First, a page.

The University of Michigan is taking some steps to help stop the spread of COVID-19 amongst its students, one of those ways is reducing the occupancy in the residence halls, and allowing single-room occupancy.

This news coming from a letter which was written by the school's president, Mark S. Schlissel.

This shift is being made at the quicking rising number of COVID-19 tests in Michigan.

You can read the full letter, from WILX, below.

Our current semester has been like no other, with our students, faculty and staff exhibiting innovation and resilience as we taught, learned, advanced research, cared for patients and served our communities under the most challenging of circumstances. We studied in tents, wore PPE in our labs, worked from home and discovered new ways to share our creativity and access to museums and performances.

It has also been difficult. We were forced to navigate challenging modes of instruction, serious disruptions to work and personal lives, and fear and anxiety from living with COVID-19 in our community.

The pandemic hasn’t gone away, COVID-19 case numbers continue to increase in Michigan and around the nation, and the winter will bring new and likely greater challenges. We know that cold and flu season, colder weather, and “COVID fatigue” present very real obstacles for us. To address these realities, our winter term plan includes:

Major increases in asymptomatic testing to detect virus infection that will be mandatory for some and easier to access for many individuals in the campus community.

Only courses that must be taught in person will be delivered that way, as determined by instructors and program leaders.

To reduce density in our residence halls, undergraduates who don’t need to be on campus should remain at their permanent residences for the semester and study remotely. U-M Housing will move exclusively to single-room occupancy. We will continue to provide a safe place for smaller numbers in our residence halls – particularly, those students for whom U-M is their home or who need to be on campus for health and safety reasons, required aspects of their curricula, or other extraordinary, extenuating circumstances.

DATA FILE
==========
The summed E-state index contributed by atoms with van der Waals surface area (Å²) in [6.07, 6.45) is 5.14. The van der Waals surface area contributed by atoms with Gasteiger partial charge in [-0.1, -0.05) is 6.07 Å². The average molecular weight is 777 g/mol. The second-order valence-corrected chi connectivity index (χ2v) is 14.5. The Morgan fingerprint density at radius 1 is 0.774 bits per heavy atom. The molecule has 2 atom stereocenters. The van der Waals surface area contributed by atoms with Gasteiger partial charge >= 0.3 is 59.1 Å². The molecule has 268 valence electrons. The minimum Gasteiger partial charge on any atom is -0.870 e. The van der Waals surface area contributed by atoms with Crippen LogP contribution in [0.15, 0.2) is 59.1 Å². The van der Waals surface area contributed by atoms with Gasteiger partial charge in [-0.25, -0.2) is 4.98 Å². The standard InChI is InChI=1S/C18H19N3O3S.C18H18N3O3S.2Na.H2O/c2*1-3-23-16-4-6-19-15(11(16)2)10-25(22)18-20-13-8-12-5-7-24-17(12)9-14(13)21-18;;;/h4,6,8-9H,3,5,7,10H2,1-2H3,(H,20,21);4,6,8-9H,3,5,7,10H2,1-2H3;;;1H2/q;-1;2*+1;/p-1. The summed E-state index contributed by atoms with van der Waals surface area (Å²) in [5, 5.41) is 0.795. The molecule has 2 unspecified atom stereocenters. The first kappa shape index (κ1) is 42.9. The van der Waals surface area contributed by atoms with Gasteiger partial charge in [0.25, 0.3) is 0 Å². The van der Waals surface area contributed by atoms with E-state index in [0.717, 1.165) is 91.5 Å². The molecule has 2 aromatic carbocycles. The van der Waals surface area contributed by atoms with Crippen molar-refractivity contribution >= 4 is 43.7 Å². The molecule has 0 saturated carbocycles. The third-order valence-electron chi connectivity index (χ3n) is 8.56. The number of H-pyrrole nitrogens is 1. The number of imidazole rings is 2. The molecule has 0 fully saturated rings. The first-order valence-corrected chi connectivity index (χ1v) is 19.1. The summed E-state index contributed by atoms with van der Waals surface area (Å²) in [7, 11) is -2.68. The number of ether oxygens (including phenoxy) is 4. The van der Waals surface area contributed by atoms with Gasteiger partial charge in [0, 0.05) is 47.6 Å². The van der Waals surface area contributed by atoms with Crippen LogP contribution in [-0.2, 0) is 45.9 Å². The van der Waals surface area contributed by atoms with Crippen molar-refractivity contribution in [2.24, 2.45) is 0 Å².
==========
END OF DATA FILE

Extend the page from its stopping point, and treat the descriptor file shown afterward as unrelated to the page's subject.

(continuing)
As the Winter 2021 Coordinating Committee said, “in the summer, decisions needed to be made with very little evidence. Looking forward to winter term, we have a small but growing base of experience and reflection to assist in guiding our choices.” Some of our fall plans worked well, and others didn’t. We were able to anticipate and prepare for many challenges, but for others we needed greater engagement in order to better address what our community was dealing with every day.

We have engaged broadly across the campus to gather input from faculty, staff, students and key experts. Our plan for the winter term reflects what we learned, what many of you have recommended, and what we’ve heard that you hope to achieve going forward. Thanks to your experiences, the feedback you’ve shared and our continual commitment to learning and doing better, we will apply several important lessons that will help us in the months ahead:

Safety remains an utmost concern throughout our community. We saw this in our surveys and heard it first-hand in discussions. We will prioritize the health of our students, staff, faculty and the surrounding community.